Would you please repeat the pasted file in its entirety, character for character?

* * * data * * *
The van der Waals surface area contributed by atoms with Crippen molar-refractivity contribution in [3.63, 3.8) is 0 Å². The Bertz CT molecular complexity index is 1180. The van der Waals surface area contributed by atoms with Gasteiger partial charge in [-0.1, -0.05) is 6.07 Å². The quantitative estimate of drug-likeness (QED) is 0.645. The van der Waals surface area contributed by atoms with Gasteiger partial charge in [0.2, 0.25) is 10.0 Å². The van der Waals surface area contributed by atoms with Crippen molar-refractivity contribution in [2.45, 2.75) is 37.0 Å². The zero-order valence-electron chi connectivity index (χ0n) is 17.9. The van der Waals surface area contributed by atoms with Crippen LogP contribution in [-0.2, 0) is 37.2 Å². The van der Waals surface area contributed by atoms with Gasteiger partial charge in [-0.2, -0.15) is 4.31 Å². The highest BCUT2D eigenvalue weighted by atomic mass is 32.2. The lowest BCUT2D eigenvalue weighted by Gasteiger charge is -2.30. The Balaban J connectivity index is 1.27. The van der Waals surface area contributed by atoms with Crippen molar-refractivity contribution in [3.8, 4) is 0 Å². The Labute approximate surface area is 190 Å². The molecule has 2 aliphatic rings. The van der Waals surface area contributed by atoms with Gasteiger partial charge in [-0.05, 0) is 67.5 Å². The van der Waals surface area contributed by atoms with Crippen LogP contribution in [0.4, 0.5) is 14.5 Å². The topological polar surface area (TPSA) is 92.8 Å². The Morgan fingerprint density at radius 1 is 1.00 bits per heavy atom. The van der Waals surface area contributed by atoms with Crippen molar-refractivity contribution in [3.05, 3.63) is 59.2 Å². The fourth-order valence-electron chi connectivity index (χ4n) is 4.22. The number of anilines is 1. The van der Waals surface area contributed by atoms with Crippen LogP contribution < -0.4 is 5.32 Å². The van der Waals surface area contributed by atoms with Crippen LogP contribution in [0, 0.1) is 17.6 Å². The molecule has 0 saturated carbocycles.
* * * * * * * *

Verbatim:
The van der Waals surface area contributed by atoms with Crippen molar-refractivity contribution in [3.63, 3.8) is 0 Å². The Bertz CT molecular complexity index is 1180. The van der Waals surface area contributed by atoms with Gasteiger partial charge in [-0.1, -0.05) is 6.07 Å². The quantitative estimate of drug-likeness (QED) is 0.645. The van der Waals surface area contributed by atoms with Gasteiger partial charge in [0.2, 0.25) is 10.0 Å². The van der Waals surface area contributed by atoms with Crippen molar-refractivity contribution in [2.45, 2.75) is 37.0 Å². The zero-order valence-electron chi connectivity index (χ0n) is 17.9. The van der Waals surface area contributed by atoms with Crippen LogP contribution in [-0.2, 0) is 37.2 Å². The van der Waals surface area contributed by atoms with Gasteiger partial charge in [-0.2, -0.15) is 4.31 Å². The highest BCUT2D eigenvalue weighted by atomic mass is 32.2. The lowest BCUT2D eigenvalue weighted by Gasteiger charge is -2.30. The Balaban J connectivity index is 1.27. The van der Waals surface area contributed by atoms with Crippen molar-refractivity contribution in [3.8, 4) is 0 Å². The Labute approximate surface area is 190 Å². The molecule has 2 aliphatic rings. The van der Waals surface area contributed by atoms with Gasteiger partial charge in [-0.05, 0) is 67.5 Å². The van der Waals surface area contributed by atoms with Crippen LogP contribution in [0.4, 0.5) is 14.5 Å². The topological polar surface area (TPSA) is 92.8 Å². The Morgan fingerprint density at radius 1 is 1.00 bits per heavy atom. The van der Waals surface area contributed by atoms with Crippen molar-refractivity contribution in [3.05, 3.63) is 59.2 Å². The fourth-order valence-electron chi connectivity index (χ4n) is 4.22. The number of anilines is 1. The van der Waals surface area contributed by atoms with Crippen LogP contribution < -0.4 is 5.32 Å². The van der Waals surface area contributed by atoms with Crippen LogP contribution in [0, 0.1) is 17.6 Å². The molecule has 0 saturated carbocycles.